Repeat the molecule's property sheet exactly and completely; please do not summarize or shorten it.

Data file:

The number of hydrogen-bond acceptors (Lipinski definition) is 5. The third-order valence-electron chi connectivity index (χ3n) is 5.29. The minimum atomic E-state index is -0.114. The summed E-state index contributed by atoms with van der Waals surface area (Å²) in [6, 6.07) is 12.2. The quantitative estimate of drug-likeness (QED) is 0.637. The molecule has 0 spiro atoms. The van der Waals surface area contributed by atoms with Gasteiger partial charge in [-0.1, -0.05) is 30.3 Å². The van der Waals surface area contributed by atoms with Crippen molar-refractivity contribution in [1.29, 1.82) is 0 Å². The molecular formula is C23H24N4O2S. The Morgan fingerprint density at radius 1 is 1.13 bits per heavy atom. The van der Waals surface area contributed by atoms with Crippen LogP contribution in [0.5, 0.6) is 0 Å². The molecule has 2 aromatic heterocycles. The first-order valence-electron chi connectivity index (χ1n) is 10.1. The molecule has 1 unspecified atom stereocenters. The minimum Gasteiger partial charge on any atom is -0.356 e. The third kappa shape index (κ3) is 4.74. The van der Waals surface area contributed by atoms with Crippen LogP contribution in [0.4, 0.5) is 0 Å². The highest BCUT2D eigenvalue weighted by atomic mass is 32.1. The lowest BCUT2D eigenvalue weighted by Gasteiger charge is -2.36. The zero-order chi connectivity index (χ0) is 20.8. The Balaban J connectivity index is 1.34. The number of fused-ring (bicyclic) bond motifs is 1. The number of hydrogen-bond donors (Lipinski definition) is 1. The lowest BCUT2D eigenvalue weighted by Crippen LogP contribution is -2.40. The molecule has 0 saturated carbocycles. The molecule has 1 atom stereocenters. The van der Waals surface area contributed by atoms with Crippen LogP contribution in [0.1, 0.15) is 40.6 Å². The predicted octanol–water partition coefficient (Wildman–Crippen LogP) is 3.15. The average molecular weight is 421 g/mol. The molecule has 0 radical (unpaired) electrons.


The number of hydrogen-bond acceptors (Lipinski definition) is 5. The third-order valence-electron chi connectivity index (χ3n) is 5.29. The minimum atomic E-state index is -0.114. The summed E-state index contributed by atoms with van der Waals surface area (Å²) in [6, 6.07) is 12.2. The quantitative estimate of drug-likeness (QED) is 0.637. The molecule has 0 spiro atoms. The van der Waals surface area contributed by atoms with Gasteiger partial charge in [-0.1, -0.05) is 30.3 Å². The van der Waals surface area contributed by atoms with Crippen molar-refractivity contribution in [1.29, 1.82) is 0 Å². The molecular formula is C23H24N4O2S. The Morgan fingerprint density at radius 1 is 1.13 bits per heavy atom. The van der Waals surface area contributed by atoms with Crippen LogP contribution in [0.5, 0.6) is 0 Å². The molecule has 2 aromatic heterocycles. The first-order valence-electron chi connectivity index (χ1n) is 10.1. The molecule has 1 unspecified atom stereocenters. The minimum Gasteiger partial charge on any atom is -0.356 e. The third kappa shape index (κ3) is 4.74. The van der Waals surface area contributed by atoms with Crippen LogP contribution in [0.4, 0.5) is 0 Å². The highest BCUT2D eigenvalue weighted by atomic mass is 32.1. The lowest BCUT2D eigenvalue weighted by Gasteiger charge is -2.36. The zero-order chi connectivity index (χ0) is 20.8. The Balaban J connectivity index is 1.34. The number of fused-ring (bicyclic) bond motifs is 1. The number of hydrogen-bond donors (Lipinski definition) is 1. The lowest BCUT2D eigenvalue weighted by Crippen LogP contribution is -2.40. The molecule has 0 saturated carbocycles. The molecule has 1 atom stereocenters. The van der Waals surface area contributed by atoms with Crippen LogP contribution in [0.1, 0.15) is 40.6 Å². The predicted octanol–water partition coefficient (Wildman–Crippen LogP) is 3.15. The average molecular weight is 421 g/mol. The molecule has 0 radical (unpaired) electrons.